A smart man. A thirsty woman. A blind beggar. A grieving sister. Four very different people in four very different situations. One of them appears in each of the four readings from the Gospel of John appointed during the month of March. Each of them encountered Jesus. Each was changed by Jesus. The smart man was instructed. The thirsty woman received living water. The blind beggar was healed. The grieving sister was comforted.
In many ways their stories are our stories. We are smart. We thirst. We are, about many things, blind. And we grieve. Which is why I suggest you preach a four-part series of sermons on these four individuals as you help your congregation walk toward Holy Week this Lent.
We start with the smart man; Nicodemus was his name. He was a Pharisee, a religious legal expert. He was educated. He was responsible for teaching the Law to the people. This smart man paid close attention to Jesus. He watched as Jesus performed miraculous signs. He listened as Jesus taught the people with authority. He recognized Jesus was no ordinary man from Nazareth. So, he did what smart men do. He sought out more information.
It should not be hard for us to put ourselves in the shoes of the smart man. After all, we are smart, very smart. Our collective knowledge is nothing short of astounding. Our understanding science and nature have led to cures for countless diseases. Try spending a day in the hospital talking with patients and not marveling at modern medicine. Our collective understanding of mathematics and physics has enabled humanity to develop technology which was unimaginable a generation ago. We know so much. We are so smart. And what we do not know we simply ask our phones. “Smart-phones” we call them!
Our Gospel reading records their conversation. Nicodemus came to Jesus during the night (he was smart enough to avoid the crowds). He began the conversation with Jesus by using a statement about what he knew (that is how smart people often begin their conversations). “Rabbi,” Nicodemus said, “we know You are a teacher come from God, for no one can do these signs You do unless God is with him” (3:2).
It is hard to know what Nicodemus expected Jesus to say. Perhaps, he wanted Jesus to give it to him straight, to tell him who He really was. Whatever he wanted, Jesus had other things in mind. “Truly, truly, I say to you, unless one is born again, he cannot see the Kingdom of God” (3:3). It is safe to say this was not what Nicodemus expected to hear. The smart man did not understand. “How can a man be born when he is old? Can he enter a second time into his mother’s womb and be born” (3:4)?
It is safe to say this was not what Nicodemus expected to hear. The smart man did not understand.
Jesus went on. “Truly, truly I say to you, unless one is born of water and the Spirit, he cannot enter the Kingdom of God” (3:5). The smart man did not follow. “How can these things be” (3:9)? At this point Jesus appears to have become a little impatient. “Are you the teacher of Israel and yet you do not understand these things” (3:10)? In other words, “I thought you were smart!”
But Nicodemus remained silent. He stopped talking. He stopped asking questions. And he listened. He simply listened to Jesus.
It was his smartest move yet.
In this conversation with the smart man Nicodemus, Jesus taught the most basic description of the Gospel truth in Scripture. It is as if Jesus was saying, “Ok, Nicodemus, I am going to make this very simple for you.” “For God so loved the world, that He gave His only Son, that whoever believes in Him should not perish, but have eternal life. For God did not send His Son into the world to condemn the world, but in order that the world might be saved through Him” (3:16-17).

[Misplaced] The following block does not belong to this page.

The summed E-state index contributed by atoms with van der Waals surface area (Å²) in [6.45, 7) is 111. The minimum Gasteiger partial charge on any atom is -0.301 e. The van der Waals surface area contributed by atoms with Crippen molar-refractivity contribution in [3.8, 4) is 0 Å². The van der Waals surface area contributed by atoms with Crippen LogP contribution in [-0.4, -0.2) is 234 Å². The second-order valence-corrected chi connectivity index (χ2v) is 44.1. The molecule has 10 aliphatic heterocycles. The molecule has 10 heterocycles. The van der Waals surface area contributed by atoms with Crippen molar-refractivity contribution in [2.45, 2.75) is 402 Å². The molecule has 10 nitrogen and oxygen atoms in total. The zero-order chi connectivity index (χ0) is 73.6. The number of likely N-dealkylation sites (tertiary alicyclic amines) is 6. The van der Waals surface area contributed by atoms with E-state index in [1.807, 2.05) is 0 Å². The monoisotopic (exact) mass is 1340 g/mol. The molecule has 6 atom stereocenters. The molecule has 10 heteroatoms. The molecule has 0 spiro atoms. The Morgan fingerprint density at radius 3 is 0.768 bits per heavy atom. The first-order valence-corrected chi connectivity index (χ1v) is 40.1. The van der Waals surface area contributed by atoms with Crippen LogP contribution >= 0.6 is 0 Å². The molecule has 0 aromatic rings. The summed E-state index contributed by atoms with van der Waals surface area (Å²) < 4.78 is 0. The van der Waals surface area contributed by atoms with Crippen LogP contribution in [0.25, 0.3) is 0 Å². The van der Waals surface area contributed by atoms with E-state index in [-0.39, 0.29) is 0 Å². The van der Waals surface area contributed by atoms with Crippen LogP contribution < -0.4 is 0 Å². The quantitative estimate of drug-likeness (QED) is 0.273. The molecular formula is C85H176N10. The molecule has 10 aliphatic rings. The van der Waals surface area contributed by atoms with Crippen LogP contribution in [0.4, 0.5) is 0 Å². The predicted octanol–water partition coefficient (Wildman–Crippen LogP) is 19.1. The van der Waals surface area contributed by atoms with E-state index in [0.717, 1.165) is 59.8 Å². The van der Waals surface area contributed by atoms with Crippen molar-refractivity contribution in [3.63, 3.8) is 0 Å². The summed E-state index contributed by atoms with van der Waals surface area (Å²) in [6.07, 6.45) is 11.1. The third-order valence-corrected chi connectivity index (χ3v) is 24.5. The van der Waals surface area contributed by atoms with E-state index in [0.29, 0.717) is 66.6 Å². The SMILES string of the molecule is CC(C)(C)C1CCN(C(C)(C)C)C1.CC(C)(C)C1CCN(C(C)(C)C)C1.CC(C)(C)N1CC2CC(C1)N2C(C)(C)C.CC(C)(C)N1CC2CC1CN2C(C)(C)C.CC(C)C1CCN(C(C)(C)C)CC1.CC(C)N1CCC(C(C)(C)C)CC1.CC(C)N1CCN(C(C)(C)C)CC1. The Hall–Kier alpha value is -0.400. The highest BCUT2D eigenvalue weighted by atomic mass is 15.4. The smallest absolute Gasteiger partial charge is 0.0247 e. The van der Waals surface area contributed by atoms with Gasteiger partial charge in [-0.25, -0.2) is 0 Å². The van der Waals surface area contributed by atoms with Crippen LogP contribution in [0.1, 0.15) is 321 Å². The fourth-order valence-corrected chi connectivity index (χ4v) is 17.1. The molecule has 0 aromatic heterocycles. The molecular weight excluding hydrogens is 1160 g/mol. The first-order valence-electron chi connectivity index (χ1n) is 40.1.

We are a smart generation, and I am very thankful for how much we know. I am very thankful to enjoy the blessings of scientific discoveries and technological inventions. These are wonderful gifts from God. But when it comes to “heavenly things,” as Jesus put it to Nicodemus, there is nothing smarter than the simple truth in these two verses.
God loved this world so much that He sent His only Son, first to Israel and then to all, including you and me, including your hearers. He sent His Son to teach us, to forgive us, to heal us, and to comfort us. To die. To rise. To return. For us.
To know and believe this simple truth; now that is smart!
After his late-night conversation with Jesus, Nicodemus is mentioned only twice in the New Testament (John 7 and 19). In John 19:38-42, it was immediately after Jesus’ death. Nicodemus helped wrap Jesus’ lifeless body. I wonder what he was thinking as he performed this loving and caring service. I wonder if Jesus’ words from their late-night conversation were ringing in his ears. As he walked out of that garden with Joseph of Arimathea, leaving behind the one who had raised others from the dead, I wonder if this smart man understood Jesus would give life through His own death and resurrection.
I would like to think Nicodemus understood. I would like to think the words of the Word made flesh from that late-night encounter echoed in his ears and created faith in his heart. But for the purposes of your sermon, Nicodemus’ faith (or lack thereof) does not really matter. He is not in your congregation. Your hearers are. Do they understand this basic truth? Do they trust this incredible promise? Are they smart in the ways of God?
Your sermon this Sunday is a good opportunity to make sure they are.
Craft of Preaching-Check out our previous articles on John 3:1-17.
Concordia Theology-Various helps from Concordia Seminary in St. Louis, MO to assist you in preaching John 3:1-17.
Text Week-A treasury of resources from various traditions to help you preach John 3:1-17.
Lectionary Podcast-Dr. Charles Gieschen of Concordia Theological Seminary in Ft. Wayne, IN walks us through John 3:1-17.